Market worries and volatility will outlast summer

September 6, 2011

By Agnes T. Crane and Richard Beales
The authors are Reuters Breakingviews columnists. The opinions expressed are their own.

Investors who spent August on the beach were fortunate to miss a bout of rollercoaster trading. And they will be rested for the next round, a taste of which came on Friday. The concerns behind the last volatile patch still haven’t been addressed. European debt trouble, the weakness of U.S. economic growth — underlined by the zero jobs created in August — and political conflict spell more wild rides.

Out of 45 developed and emerging stock markets tracked by S&P Indices, August left all but two underwater, by an average of 7.7 percent globally. Anyone who packed up at the end of July, sold stocks and bought Treasuries can at least count themselves lucky. After all, even those who stuck around for live deals have seen IPOs abandoned and one huge M&A deal — AT&T’s $39 billion purchase of T-Mobile USA — put in jeopardy.

But returning finance types shouldn’t forget that 44 of those same 45 markets are also still down from the end of August 2008 (the exception is Peru’s). Then, the collapse of Lehman Brothers and the worst of the crisis were still, just, in the future. A lot can go wrong.

The euro zone remains a basket case — at least in places. That’s belied by its currency, which has remained remarkably strong against the dollar at around $1.42. Yet dodgy sovereign debt tucked away in the region’s banking system makes it the biggest potential flashpoint for global markets.

The crisis has moved well beyond Greece. There is a metaphorical bull’s-eye on too-big-to-rescue Italy. In August, 10-year Italian bond yields soared above 6 percent before the European Central Bank stepped in and agreed, reluctantly, to buy Italian debt. Italy has to refinance a record 62.4 billion euros of debt due for repayment in September, and that could put the ECB’s calming influence to the test.

And there’s still a question over European bank funding. In August, fear erupted again about banks’ access to short-term sources of finance like U.S. money market funds. The funds are still lending, but for shorter periods. The shorter the term of lending — and it can get down to day-by-day — the easier it is for the funds and other lenders to pull out, leaving European banks to scramble.

Between Europe’s sovereign debtors, its banks and its currency, there’s a credible systemic threat. And despite the ray of hope for private-sector answers provided by a Greek bank merger in the last days of August, no-one has come up with a comprehensive plan to right the European financial ship.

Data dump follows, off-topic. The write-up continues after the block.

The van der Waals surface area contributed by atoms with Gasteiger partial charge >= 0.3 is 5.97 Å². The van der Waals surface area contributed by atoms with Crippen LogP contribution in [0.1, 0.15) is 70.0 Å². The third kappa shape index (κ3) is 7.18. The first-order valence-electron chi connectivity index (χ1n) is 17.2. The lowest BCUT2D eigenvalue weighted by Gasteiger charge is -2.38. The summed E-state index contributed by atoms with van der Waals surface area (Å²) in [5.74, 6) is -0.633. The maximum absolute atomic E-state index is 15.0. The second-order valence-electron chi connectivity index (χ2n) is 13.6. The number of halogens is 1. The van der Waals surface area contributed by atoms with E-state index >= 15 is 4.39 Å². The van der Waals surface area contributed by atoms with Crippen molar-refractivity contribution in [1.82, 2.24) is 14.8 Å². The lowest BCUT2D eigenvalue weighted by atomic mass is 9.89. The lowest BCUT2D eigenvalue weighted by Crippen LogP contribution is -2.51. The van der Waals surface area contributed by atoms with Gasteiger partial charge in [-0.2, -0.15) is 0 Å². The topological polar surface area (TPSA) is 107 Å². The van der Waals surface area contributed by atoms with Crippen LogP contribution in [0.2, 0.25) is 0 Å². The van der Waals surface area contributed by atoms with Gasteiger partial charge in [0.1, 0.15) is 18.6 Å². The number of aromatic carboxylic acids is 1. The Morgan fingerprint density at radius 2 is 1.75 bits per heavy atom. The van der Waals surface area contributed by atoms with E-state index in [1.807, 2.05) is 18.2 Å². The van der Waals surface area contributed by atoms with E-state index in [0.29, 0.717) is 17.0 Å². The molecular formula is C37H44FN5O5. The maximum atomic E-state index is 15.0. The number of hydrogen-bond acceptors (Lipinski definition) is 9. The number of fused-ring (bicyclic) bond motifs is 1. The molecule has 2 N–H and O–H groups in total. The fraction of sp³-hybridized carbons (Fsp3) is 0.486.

Meanwhile, worries over a double-dip recession in the United States are overshadowing earlier concerns about a slowdown in global growth. Chinese expansion has held up so far, though its policymakers face the challenge of maintaining that while trying to cool parts of the economy and control bank lending. But for America, the latest gloomy data point was the stark jobs report for August, released on Friday.

The Federal Reserve on Aug. 9 pledged to keep short-term interest rates near zero for at least two years, and it looks as if the U.S. central bank, chaired by Ben Bernanke, is mulling another round of quantitative easing. Any new measures are sure to be contentious given the brickbats the Fed took for its last $600 billion venture. The next policy-setting meeting has been extended to two days. With three Federal Open Market Committee dissents over the low-rate promise last month, Bernanke and his colleagues have plenty to debate. This month’s meeting, now running Sept. 20-21, will be scrutinized closely by investors.

Bernanke referred in an Aug. 26 speech to a third big theme for markets — the seeming inability of Washington’s political leaders to agree on anything. Such dysfunction played a part in Standard & Poor’s landmark downgrade of America’s debt at the end of July. And President Barack Obama and Republican leaders even managed to bicker over a date for Obama to tell Congress about new job-creation ideas, an event now set for Sept. 8.

But America isn’t the only place with a political credibility problem. Europe’s leaders, including Germany’s Angela Merkel and France’s Nicolas Sarkozy, are struggling to shape an escape from the region’s debt troubles. That’s partly because the disparate interests within the euro zone make it difficult to force weaklings like Greece to take austerity medicine, and just as tough to persuade the bloc to help out. With politicians everywhere as well as markets floundering, investors could be in for a bumpy ride.

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